I detailed to you my own personal experiences of sexual misconduct. I explained the steps I took to seek justice and assistance. I explained that I had approached your senior aide, Yaron Finkelstein for help. I summarised two years of research, advocacy and work on behalf of survivors of sexual crime, harassment, abuse, bullying and other serious misconduct in Parliament – and in Australia’s workplaces more broadly. I took the time to write to you because I am passionate about creating change, and will never stop fighting for survivors.

I requested a response from you… I have not received any acknowledgment from your office. This is unacceptable.

Dhanya did not receive a response to that letter, either. She was not invited to attend the statement of acknowledgement on Tuesday.

Dhanya’s experience is a stark reminder of the damage that a toxic, misogynistic culture that disregards harassment and abuse can cause. It shows how futile efforts to bring concerns to those in power have been for so long. They knew. They didn’t care.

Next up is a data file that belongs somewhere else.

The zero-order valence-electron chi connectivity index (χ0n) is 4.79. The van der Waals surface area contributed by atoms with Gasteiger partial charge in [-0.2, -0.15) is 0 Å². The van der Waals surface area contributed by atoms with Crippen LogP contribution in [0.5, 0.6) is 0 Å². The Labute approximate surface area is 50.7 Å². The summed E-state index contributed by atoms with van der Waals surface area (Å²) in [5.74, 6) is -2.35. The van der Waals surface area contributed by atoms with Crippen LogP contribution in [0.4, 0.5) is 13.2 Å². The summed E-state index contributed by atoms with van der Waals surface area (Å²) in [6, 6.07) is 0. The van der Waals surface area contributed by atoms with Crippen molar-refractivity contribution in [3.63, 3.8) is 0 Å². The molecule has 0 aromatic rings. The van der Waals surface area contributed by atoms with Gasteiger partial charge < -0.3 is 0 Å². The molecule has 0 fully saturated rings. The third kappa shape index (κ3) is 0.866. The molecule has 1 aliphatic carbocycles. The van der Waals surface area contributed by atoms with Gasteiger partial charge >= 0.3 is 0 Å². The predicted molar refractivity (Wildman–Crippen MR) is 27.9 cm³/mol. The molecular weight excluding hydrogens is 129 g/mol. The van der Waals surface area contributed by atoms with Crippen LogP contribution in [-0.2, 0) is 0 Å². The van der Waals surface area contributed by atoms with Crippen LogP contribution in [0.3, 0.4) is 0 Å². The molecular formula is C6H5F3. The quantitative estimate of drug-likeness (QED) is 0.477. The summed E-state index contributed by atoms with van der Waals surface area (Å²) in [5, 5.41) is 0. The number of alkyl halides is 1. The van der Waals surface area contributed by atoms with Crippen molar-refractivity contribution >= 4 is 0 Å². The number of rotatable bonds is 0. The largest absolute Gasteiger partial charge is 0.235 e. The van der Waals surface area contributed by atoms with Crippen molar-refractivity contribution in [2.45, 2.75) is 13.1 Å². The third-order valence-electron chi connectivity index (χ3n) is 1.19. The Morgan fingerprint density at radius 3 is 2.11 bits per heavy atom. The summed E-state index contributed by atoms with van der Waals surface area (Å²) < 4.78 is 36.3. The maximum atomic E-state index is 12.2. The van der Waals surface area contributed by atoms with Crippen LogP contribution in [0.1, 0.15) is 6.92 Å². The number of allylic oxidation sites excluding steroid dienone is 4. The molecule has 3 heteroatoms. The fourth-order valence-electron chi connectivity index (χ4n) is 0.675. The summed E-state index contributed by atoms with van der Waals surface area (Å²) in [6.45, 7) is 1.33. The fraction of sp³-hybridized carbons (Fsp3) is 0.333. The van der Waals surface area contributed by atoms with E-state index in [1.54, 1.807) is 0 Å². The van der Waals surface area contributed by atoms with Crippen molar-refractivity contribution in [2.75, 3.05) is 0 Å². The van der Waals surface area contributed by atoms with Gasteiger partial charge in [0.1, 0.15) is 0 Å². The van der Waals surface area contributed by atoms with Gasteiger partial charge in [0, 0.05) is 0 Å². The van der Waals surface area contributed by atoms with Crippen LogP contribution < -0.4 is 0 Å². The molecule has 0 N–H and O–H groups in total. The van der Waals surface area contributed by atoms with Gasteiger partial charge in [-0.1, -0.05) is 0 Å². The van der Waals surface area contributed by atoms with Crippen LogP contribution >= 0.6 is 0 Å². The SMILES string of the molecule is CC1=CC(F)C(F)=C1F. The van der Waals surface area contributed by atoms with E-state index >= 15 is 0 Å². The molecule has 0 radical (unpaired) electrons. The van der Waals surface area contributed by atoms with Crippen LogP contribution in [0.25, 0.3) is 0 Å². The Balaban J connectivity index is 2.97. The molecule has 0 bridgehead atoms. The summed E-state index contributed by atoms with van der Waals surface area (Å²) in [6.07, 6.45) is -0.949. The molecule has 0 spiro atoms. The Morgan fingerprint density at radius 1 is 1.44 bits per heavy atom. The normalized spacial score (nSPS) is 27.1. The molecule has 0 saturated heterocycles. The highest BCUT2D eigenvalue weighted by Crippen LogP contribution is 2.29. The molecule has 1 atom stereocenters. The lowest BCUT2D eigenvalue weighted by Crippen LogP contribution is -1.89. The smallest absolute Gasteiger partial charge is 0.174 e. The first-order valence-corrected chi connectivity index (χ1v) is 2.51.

Thankfully, we are now starting to see action. This is because of the strength of women like Dhanya, Tessa Sullivan, Chelsey Potter, Rachelle Miller, Brittany Higgins, Grace Tame and others, and it is despite the barriers that powerful men have tried to put in their way.

Dhanya has asked for me to share a message with you about what she hopes you take away from her story today:

Earlier this week, there was an “apology” delivered by Scott Morrison to survivors of sexual abuse in politics. He spoke about the power of apologies to create reform and change. That statement is true. It just does not apply to his offensive and whitewashed excuse for an apology. Scott Morrison not only failed to genuinely consult, or consider survivors in the wording of his apology – he rewrote and whitewashed Australian feminist history in the process. Tessa Sullivan – a woman of colour who was the first to tell her story of sexual violence in politics when the #MeToo movement began to gain ground in Australia in early 2018 inspired me to speak out, yet many Australians fail to recognise we would not be here without her.